Challenges converting between standards
“While some may argue the conversion from a newer standard to an old is a failure of the new standard, I would rather see the ability to convert as an important enabler for success during the introduction of a new standard.”
The work undertaken by DVB is very much about enabling new technology to be introduced in a structured and interoperable way – thus by definition it operates at the forefront of technology. But what happens during and after the introduction of a new standard? With my 20+ years of experience with DVB standards – primarily in the area of re-distribution – I have learned that a very clear indication a new standard is gaining acceptance is when requests for conversion start coming in: receive DVB-T2 and re-modulate to DVB-T, transcode HEVC into H.264, convert an HLS stream to DVB-C, to name a few. And what may come as a surprise is that those requests are not only for a transition period. Still, after more than two decades of digital television, development for PAL/NTSC modulation is very much active – only nowadays the content originates from a DVB-T2, HEVC 1080p source.
Why conversion matters
While some may argue the conversion from a newer standard to an old is a failure of the new standard, I would rather see the ability to convert as an important enabler for success during the introduction of a new standard. Most new DVB standards target direct-to-home applications, while requests for conversion are more from a business to business perspective. Often serving a larger number of end users, re-distribution – re-encryption, re-modulation, re-multiplexing, transcoding, etc. – is a more economically viable alternative than new end-user equipment. And if the conversion is possible, it will certainly be easier to find approval for a new standard from those businesses. Are these re-distribution scenarios well covered by DVB standards? Well, one of few places that mentions re-multiplexing is the document “Implementation and usage of Service Information”, known as DVB-SI, that simply states that “transitions with re-multiplexing” represent “the most complicated and expensive solution”, but provides no guidelines. This re-multiplexing has been basic functionality for even the smallest hotel installation for the past 15 years, so the statement may be somewhat inaccurate...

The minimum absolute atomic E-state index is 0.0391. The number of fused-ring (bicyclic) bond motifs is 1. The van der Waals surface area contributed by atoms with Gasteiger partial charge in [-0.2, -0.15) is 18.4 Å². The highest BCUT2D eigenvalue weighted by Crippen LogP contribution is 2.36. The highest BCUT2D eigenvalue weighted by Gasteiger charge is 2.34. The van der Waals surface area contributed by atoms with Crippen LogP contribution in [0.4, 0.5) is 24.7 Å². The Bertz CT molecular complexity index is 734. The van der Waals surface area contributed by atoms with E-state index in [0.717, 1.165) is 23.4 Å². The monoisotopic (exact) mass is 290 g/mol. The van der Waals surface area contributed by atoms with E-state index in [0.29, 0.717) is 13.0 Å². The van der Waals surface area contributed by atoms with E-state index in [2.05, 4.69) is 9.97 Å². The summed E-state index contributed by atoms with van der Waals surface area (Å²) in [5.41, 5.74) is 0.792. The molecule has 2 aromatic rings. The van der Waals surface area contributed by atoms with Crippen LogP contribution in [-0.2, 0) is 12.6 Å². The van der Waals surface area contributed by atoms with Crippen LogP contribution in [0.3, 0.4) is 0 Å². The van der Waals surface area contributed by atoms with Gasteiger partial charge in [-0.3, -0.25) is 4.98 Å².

A related re-distribution functionality for hospitality is re-encryption. Content encrypted over satellite or terrestrial broadcast should, from the content owner’s viewpoint, still be encrypted when distributed in, for example, a hotel. There are several dedicated conditional access systems for hospitality provided by major TV set vendors, but to apply the new encryption the original broadcast obviously must be decrypted. CI+ is an excellent standard providing technology to ensure content is never exposed unencrypted, but the use case of re-encryption for hospitality is unfortunately disregarded. Alternatives include using a set-top-box combined with an encoder or using standard Common Interface. In both cases, the weak link addressed by CI+ remains exposed. CI+ is a success but had the redistribution use case been considered, adoption may have been even broader. DVB being a member-driven organization, there is of course no one to blame but ourselves. It is up to each company providing solutions for re-distribution to engage and ensure our use cases are considered, and I urge both partners and competitors to do so. But understanding the role of legacy formats is important for all of us, and it is my strong belief that awareness of the extent to which old standards are still being used is an important factor when defining new standards. And it will help us enable the introduction of all the forthcoming new fantastic DVB standards!
This article appeared originally in issue 56 of DVB Scene magazine [https://dvb.org/dvb-scene]